Microbial fibrinolytic protease is used by the detergent and pharmaceuticals industry and in medical diagnosis for resolving serious medical threats like disorders of blood clotting and fibrinolysis[16,17]. Skimmed milk agar[29] and other enzyme-substrate been incorporated in solid media[27-30] are widely used as a screening agent. Proteolytic isolate screening was carried out with skimmed milk media. Tri-chloroacetic acid[30] and tannic acid[31] applied by several authors to determine the enzyme activity. It was observed that the P. aeruginosa has a protease, an activity of 5.266 U/mg. These results showed similarity with those reported by Morihara et al., who have isolated a protease from Pseudomonas sp., which inactivated S human plasma alpha1-proteinase[32,33]. The intracellular fibrinolytic protease (2.5 U/g) was found in case of G. lucidum isolated by Kumaran et al.[34]. B. subtilis isolated from the marine environment by Rym et al. produced 20.72-292.36 U/mg protease activity when tested under various conditions and changing the media[26]. The production of microbial pigments is affected by varying pH[35,36]. The optimum pH of the bacterial isolate was found to be at an alkaline pH i.e. 8.0 and growth was reduced at pH 10. An acidic pH has an adverse effect on both of the isolates. Results of the present investigation showed similarities to the results reported by Tibor[37] and Aberoumand[38], who observed optimum temperature and pH for growth of pigmented bacterial isolates to be 37° and pH 7.

This might be a result of a molecular adaptation by bacterial isolates as well as increases the activity of an enzyme for optimal growth. At 37°, the isolates were incubated for a period of 7 d to check optimum time to produce the pigment. It was observed that the production starts after 24 h. 72 h of incubation was the optimal time period for pigment production in case of P. aeruginosa. In the case of S. roseus pigment production started from 48 h optimal period required is 96 h. The isolates are strictly aerobe since both pigment production and growth increased with agitation.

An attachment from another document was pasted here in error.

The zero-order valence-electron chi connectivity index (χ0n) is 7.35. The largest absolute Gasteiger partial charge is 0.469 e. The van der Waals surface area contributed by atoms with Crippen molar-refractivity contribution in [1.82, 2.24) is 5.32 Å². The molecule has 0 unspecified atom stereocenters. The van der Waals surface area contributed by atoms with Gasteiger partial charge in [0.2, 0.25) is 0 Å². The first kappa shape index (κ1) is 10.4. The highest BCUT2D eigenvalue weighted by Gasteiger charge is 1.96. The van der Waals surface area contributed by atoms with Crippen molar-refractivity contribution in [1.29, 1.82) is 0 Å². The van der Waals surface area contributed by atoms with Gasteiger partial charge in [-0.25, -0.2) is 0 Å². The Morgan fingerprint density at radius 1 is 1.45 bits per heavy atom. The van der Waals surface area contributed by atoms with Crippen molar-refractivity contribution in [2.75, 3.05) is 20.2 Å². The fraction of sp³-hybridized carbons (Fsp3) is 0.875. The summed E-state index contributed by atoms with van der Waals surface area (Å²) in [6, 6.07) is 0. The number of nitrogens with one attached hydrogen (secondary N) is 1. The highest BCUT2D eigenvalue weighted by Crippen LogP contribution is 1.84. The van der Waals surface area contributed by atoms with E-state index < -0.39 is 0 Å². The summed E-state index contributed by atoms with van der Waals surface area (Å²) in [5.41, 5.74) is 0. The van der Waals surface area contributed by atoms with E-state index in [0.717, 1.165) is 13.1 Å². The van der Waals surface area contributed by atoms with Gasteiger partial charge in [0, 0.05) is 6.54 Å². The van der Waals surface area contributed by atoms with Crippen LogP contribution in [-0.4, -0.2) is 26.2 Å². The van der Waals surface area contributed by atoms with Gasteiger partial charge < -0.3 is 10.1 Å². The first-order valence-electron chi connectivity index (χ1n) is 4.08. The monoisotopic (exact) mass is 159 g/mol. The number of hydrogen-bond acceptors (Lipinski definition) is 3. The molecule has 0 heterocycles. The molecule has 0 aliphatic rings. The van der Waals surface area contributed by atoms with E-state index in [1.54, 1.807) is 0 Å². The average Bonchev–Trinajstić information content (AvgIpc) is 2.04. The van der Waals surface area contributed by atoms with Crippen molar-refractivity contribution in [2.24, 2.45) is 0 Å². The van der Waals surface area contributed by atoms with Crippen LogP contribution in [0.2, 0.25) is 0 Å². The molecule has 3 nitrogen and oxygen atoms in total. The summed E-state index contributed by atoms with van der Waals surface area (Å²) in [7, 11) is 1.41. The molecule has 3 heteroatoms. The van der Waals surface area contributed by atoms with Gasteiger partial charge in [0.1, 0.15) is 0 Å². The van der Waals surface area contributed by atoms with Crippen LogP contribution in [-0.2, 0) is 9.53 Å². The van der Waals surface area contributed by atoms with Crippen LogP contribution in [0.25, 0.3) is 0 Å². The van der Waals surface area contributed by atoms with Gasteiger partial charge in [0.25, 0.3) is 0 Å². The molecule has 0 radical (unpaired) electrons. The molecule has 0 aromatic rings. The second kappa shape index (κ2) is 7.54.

Maximum growth and pigment production occurred in 100 ml medium per 250 ml Erlenmeyer flask. Increasing the volume of the medium keeping the flask size same decreased the growth and pigment production by the cells, which might be a result of decreased dissolved oxygen volume. Asker and Ohta[39] have reported similar observations. Yokoyama et al.[40] reported that varying the volume of the medium controlled the growth of and carotenoid production by Agrobacterium auranticum. Various solvents were used to extract the colours, except for chloroform in case of green colour and methanol for pink, those solvents were found ineffective. Both pigment solutions were scanned from 200-800 nm. Spectral data of all microbial pigments were collected. Pigment structures for the two relevant genera were selected. The spectra of the pigments isolated were compared with literature report to arrive at their structural features.